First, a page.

Do the benefits of a cortisone injection outweigh the risks?
October 26, 2009 5:06 AM   Subscribe

I was diagnosed with Psoriatic Arthritis a year ago. I am on Enbrel and it has helped a great deal with the pain I experienced in my arms and joints but I am still having really bad pain upon walking or standing in my low back, sacral joint areas...I swim and do a variety of stretches but it is not allowing me the recovery I long for. I use to walk a few miles everyday, hike on the weekends and I haven't been able to do that in a couple of years. I miss it! I have been reading up on Epidural Cortisone injections and I am curious about personal results people have had. I am interested in the good as well as the bad stories, so I can decide, after meeting with my Doctors, if I want to go through with it. In other words if the benefits outweigh the risks.
posted by gypseefire to Health & Fitness (8 answers total) 5 users marked this as a favorite
A close family member has had rheumatoid arthritis for 35 years and is, like you, on Enbrel now, though she's seen everything from gold shots on. Her advice has always been twofold: first, when she has had very bad pain, she has gone on steroids temporarily. But: she has also seen people go on them too readily and stay on them indefinitely, and they seem to experience so many health problems as side effects of the steroids that she thinks it would have been better for them to avoid the steroids and push through the pain. Just to put it in perspective, she's gone on steroids maybe 4 times, for about a month at a time, in 35 years. She's in great shape, walking without assistance, swimming several times a week, climbing stairs, caring for her grandchildren.
posted by palliser at 6:24 AM on October 26, 2009

While not arthritic, I've had two epidural cortisone shots with different targets, both lumbar/sacral. While the injections were perfectly placed, neither one helped. We discovered later that the impingement was bone spurs and scar tissue, neither of which is affected at all by anti-inflammatory drugs.

The only side effect I had was a temporary (3-4 day) increase in pain and numbness, as the added fluid volume in the spinal column compressed the nerves further. While I won't make a decision for you, I will say that unless you have reason to believe that you will have an adverse reaction to the substances actually injected (a surface anesthetic, a contrast agent, then the cortisone/lidocaine), the benefits almost certainly outweigh the risks.

Really, I think the worst risk you run is that it won't work. (The chances of air bubbles or dura matter punctures are quite low if you have a good doc do the work.) As my doc said "it's highly unlikely that this will harm you permanently, and likely that it will help." (We were trying to avoid surgery.)
posted by jlkr at 6:40 AM on October 26, 2009 [1 favorite]

I know these shots have helped some people, but I tried it once and never would again: the ordeal of laying face down for an extended period, combined with the tension and the shot itself exacerbated my pain a great deal. Not only did the shot not help, I felt terribly worse for several days afterward (I wonder if that wasn't due to the extra fluid, like jlkr said).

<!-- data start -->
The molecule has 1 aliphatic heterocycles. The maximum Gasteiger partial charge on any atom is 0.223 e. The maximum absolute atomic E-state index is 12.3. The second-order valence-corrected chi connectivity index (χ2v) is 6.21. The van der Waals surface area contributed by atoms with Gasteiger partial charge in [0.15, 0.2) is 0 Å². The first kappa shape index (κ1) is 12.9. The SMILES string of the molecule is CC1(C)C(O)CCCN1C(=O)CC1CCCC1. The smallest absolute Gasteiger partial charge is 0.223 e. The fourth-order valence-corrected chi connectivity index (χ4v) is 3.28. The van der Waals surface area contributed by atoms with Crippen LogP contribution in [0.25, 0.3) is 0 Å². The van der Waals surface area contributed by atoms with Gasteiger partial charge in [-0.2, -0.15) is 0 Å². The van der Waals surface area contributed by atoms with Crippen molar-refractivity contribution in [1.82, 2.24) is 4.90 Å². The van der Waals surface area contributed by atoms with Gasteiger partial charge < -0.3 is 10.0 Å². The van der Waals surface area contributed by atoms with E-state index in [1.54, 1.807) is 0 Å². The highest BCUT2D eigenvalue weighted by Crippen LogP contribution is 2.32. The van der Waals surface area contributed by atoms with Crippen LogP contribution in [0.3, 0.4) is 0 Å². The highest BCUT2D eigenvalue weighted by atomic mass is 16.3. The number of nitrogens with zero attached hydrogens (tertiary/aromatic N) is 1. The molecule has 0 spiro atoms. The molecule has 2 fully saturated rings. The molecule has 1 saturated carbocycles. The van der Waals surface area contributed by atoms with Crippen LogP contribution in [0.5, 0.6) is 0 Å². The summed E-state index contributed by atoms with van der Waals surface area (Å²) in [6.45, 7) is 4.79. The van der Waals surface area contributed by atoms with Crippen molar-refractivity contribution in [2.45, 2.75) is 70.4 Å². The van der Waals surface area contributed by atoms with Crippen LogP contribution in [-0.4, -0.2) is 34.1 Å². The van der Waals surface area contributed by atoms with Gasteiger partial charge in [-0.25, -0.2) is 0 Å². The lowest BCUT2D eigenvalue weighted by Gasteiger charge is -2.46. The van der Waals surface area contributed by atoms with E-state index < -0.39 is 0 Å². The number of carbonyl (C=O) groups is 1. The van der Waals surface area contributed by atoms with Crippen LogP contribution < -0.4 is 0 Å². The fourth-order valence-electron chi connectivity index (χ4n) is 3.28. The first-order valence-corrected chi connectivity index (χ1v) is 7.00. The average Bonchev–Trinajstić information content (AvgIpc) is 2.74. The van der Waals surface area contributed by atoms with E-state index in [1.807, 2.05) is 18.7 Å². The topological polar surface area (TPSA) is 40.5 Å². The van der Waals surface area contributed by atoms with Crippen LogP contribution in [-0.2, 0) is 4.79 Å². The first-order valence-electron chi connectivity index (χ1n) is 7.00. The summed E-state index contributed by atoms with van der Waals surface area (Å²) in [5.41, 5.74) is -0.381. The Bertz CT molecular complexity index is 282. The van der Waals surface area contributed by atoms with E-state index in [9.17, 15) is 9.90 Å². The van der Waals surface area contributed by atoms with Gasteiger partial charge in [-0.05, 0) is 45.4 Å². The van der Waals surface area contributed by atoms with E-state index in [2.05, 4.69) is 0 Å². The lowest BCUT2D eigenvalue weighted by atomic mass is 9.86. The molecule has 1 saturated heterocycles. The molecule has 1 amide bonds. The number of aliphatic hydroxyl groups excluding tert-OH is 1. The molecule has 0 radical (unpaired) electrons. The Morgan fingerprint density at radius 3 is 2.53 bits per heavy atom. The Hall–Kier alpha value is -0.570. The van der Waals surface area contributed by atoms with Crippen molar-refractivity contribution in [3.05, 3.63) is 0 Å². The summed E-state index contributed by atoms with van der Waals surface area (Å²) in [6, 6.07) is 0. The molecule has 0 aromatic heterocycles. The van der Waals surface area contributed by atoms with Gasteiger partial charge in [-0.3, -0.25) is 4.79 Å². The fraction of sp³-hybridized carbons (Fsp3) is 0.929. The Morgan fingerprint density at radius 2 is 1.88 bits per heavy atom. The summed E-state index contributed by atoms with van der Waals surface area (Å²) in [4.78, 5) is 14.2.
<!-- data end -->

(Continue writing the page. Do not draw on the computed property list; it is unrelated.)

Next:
posted by Eicats at 7:36 AM on October 26, 2009

I strongly recommend a class of Iyengar yoga. Iyengar yoga has helped a number of people with joint pain. Iyengar yoga is focused on alignment and strengthening muscles, and may provide considerable relief for your pain. Of course, yoga is not a short term solution, but I have had considerable success in relieving joint pain through yoga.
posted by satori_movement at 8:01 AM on October 26, 2009

I have psoriasis and pain from sitting at a computer 9-10 hours a day. I have found Bikram Yoga very helpful.
posted by charlesv at 8:38 AM on October 26, 2009

My mother is on Enbrel but has yet to take any additional injections for pain. Anecdotally, she does swear by concentrated black cherry juice for some pain relief.
posted by ktrey at 9:40 AM on October 26, 2009

I've had psoriatic arthritis for about 20 years and I've been on Enbrel off and on (mostly on) for 5 years. I know that this sounds weird, but my psoriatic arthritis jumps around. When I first had it it was mainly in the ball of my foot, then I had trouble with my ankles. In the past I've also had problems with my thumbs, and even a joint in my ribcage. Now non of the above bother me and it is mainly in my left knee, left big toe, and fairly recently, my lower back.

When my rhematologist heard about the breakthrough lower back pain, she immediatley switched me to humira. I still had quite a bit of enbrel left since I had just gotten a shipment so although I have the humira, I won't be starting on it for another week or two. If you mefi mail me, I can try to remember to email you when I start and see if I notice any dramatic differences between humira and enbrel.

I would also nth yoga, particularly iyengar or anasura, which are both all about proper alignment and not hurting yourself. I've also gotten some additional pain relief with high doses of fish oil, which my rhematologist not only approves of, but also suggested to me.
posted by kaybdc at 11:39 AM on October 26, 2009 [1 favorite]

Response by poster: I have that jumping around issue as well. It is a strange condition. I would love to know about the humira.
posted by gypseefire at 11:59 AM on October 26, 2009

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